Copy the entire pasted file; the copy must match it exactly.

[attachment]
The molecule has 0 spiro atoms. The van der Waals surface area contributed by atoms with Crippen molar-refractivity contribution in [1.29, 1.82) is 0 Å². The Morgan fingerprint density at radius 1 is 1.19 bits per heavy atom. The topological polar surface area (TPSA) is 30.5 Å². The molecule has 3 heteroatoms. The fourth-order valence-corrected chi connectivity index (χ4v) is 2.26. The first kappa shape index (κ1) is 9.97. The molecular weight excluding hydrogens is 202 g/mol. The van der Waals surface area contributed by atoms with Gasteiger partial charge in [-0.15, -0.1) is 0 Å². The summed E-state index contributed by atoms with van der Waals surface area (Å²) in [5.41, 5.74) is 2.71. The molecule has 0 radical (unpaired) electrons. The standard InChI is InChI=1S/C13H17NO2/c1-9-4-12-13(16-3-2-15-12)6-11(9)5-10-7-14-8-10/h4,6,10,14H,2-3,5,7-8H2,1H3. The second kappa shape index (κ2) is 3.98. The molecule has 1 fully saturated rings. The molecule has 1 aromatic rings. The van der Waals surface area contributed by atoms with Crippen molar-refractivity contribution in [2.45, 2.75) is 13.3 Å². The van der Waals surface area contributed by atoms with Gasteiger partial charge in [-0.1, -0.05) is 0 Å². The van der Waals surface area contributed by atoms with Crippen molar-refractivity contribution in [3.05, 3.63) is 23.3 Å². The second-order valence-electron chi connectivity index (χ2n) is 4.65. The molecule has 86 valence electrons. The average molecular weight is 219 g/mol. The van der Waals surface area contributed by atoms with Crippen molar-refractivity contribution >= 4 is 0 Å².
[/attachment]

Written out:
The molecule has 0 spiro atoms. The van der Waals surface area contributed by atoms with Crippen molar-refractivity contribution in [1.29, 1.82) is 0 Å². The Morgan fingerprint density at radius 1 is 1.19 bits per heavy atom. The topological polar surface area (TPSA) is 30.5 Å². The molecule has 3 heteroatoms. The fourth-order valence-corrected chi connectivity index (χ4v) is 2.26. The first kappa shape index (κ1) is 9.97. The molecular weight excluding hydrogens is 202 g/mol. The van der Waals surface area contributed by atoms with Gasteiger partial charge in [-0.15, -0.1) is 0 Å². The summed E-state index contributed by atoms with van der Waals surface area (Å²) in [5.41, 5.74) is 2.71. The molecule has 0 radical (unpaired) electrons. The standard InChI is InChI=1S/C13H17NO2/c1-9-4-12-13(16-3-2-15-12)6-11(9)5-10-7-14-8-10/h4,6,10,14H,2-3,5,7-8H2,1H3. The second kappa shape index (κ2) is 3.98. The molecule has 1 fully saturated rings. The molecule has 1 aromatic rings. The van der Waals surface area contributed by atoms with Crippen molar-refractivity contribution in [2.45, 2.75) is 13.3 Å². The van der Waals surface area contributed by atoms with Gasteiger partial charge in [-0.1, -0.05) is 0 Å². The van der Waals surface area contributed by atoms with Crippen molar-refractivity contribution in [3.05, 3.63) is 23.3 Å². The second-order valence-electron chi connectivity index (χ2n) is 4.65. The molecule has 86 valence electrons. The average molecular weight is 219 g/mol. The van der Waals surface area contributed by atoms with Crippen molar-refractivity contribution >= 4 is 0 Å².